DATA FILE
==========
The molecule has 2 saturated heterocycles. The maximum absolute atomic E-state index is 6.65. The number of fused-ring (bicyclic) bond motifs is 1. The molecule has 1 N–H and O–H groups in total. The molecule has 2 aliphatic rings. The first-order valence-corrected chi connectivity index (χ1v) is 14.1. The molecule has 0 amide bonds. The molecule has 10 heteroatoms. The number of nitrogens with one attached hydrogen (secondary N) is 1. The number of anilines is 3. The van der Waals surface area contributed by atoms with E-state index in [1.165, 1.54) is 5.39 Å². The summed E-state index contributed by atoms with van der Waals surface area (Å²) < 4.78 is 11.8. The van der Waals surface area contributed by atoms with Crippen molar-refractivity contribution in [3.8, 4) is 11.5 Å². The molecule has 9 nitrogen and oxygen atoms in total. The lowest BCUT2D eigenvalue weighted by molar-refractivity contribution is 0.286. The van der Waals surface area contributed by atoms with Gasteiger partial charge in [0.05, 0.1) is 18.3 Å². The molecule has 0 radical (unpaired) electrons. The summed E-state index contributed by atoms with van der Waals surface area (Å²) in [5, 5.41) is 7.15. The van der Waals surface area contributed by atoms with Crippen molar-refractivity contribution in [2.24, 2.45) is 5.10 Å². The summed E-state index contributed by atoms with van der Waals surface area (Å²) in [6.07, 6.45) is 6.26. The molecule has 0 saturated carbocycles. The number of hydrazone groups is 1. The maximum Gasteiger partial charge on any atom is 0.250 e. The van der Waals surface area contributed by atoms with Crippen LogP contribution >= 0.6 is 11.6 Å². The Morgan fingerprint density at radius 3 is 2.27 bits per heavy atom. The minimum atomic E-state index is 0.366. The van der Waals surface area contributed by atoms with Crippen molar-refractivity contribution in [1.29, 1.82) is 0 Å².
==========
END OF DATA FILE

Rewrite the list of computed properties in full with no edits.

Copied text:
The molecule has 2 saturated heterocycles. The maximum absolute atomic E-state index is 6.65. The number of fused-ring (bicyclic) bond motifs is 1. The molecule has 1 N–H and O–H groups in total. The molecule has 2 aliphatic rings. The first-order valence-corrected chi connectivity index (χ1v) is 14.1. The molecule has 0 amide bonds. The molecule has 10 heteroatoms. The number of nitrogens with one attached hydrogen (secondary N) is 1. The number of anilines is 3. The van der Waals surface area contributed by atoms with E-state index in [1.165, 1.54) is 5.39 Å². The summed E-state index contributed by atoms with van der Waals surface area (Å²) < 4.78 is 11.8. The van der Waals surface area contributed by atoms with Crippen molar-refractivity contribution in [3.8, 4) is 11.5 Å². The molecule has 9 nitrogen and oxygen atoms in total. The lowest BCUT2D eigenvalue weighted by molar-refractivity contribution is 0.286. The van der Waals surface area contributed by atoms with Gasteiger partial charge in [0.05, 0.1) is 18.3 Å². The molecule has 0 radical (unpaired) electrons. The summed E-state index contributed by atoms with van der Waals surface area (Å²) in [5, 5.41) is 7.15. The van der Waals surface area contributed by atoms with Crippen molar-refractivity contribution in [2.24, 2.45) is 5.10 Å². The summed E-state index contributed by atoms with van der Waals surface area (Å²) in [6.07, 6.45) is 6.26. The molecule has 0 saturated carbocycles. The number of hydrazone groups is 1. The maximum Gasteiger partial charge on any atom is 0.250 e. The van der Waals surface area contributed by atoms with Crippen LogP contribution >= 0.6 is 11.6 Å². The Morgan fingerprint density at radius 3 is 2.27 bits per heavy atom. The minimum atomic E-state index is 0.366. The van der Waals surface area contributed by atoms with Crippen molar-refractivity contribution in [1.29, 1.82) is 0 Å².